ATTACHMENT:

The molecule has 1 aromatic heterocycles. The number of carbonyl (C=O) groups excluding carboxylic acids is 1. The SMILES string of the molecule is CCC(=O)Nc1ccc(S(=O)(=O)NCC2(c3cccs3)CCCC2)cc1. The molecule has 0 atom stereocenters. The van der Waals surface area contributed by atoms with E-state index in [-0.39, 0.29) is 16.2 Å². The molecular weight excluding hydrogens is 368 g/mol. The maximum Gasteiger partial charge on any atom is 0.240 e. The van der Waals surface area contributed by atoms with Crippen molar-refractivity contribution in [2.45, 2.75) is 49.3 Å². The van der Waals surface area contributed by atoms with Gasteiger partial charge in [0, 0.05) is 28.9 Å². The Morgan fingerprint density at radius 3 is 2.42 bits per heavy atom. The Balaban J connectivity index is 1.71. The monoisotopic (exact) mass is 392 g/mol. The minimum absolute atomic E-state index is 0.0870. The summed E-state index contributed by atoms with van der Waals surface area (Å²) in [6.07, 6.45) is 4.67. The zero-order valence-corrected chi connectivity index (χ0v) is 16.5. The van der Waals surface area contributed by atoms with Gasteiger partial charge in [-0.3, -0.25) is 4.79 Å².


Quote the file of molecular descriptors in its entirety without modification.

The molecule has 1 aromatic heterocycles. The number of carbonyl (C=O) groups excluding carboxylic acids is 1. The SMILES string of the molecule is CCC(=O)Nc1ccc(S(=O)(=O)NCC2(c3cccs3)CCCC2)cc1. The molecule has 0 atom stereocenters. The van der Waals surface area contributed by atoms with E-state index in [-0.39, 0.29) is 16.2 Å². The molecular weight excluding hydrogens is 368 g/mol. The maximum Gasteiger partial charge on any atom is 0.240 e. The van der Waals surface area contributed by atoms with Crippen molar-refractivity contribution in [2.45, 2.75) is 49.3 Å². The van der Waals surface area contributed by atoms with Gasteiger partial charge in [0, 0.05) is 28.9 Å². The Morgan fingerprint density at radius 3 is 2.42 bits per heavy atom. The Balaban J connectivity index is 1.71. The monoisotopic (exact) mass is 392 g/mol. The minimum absolute atomic E-state index is 0.0870. The summed E-state index contributed by atoms with van der Waals surface area (Å²) in [6.07, 6.45) is 4.67. The zero-order valence-corrected chi connectivity index (χ0v) is 16.5. The van der Waals surface area contributed by atoms with Gasteiger partial charge in [-0.3, -0.25) is 4.79 Å².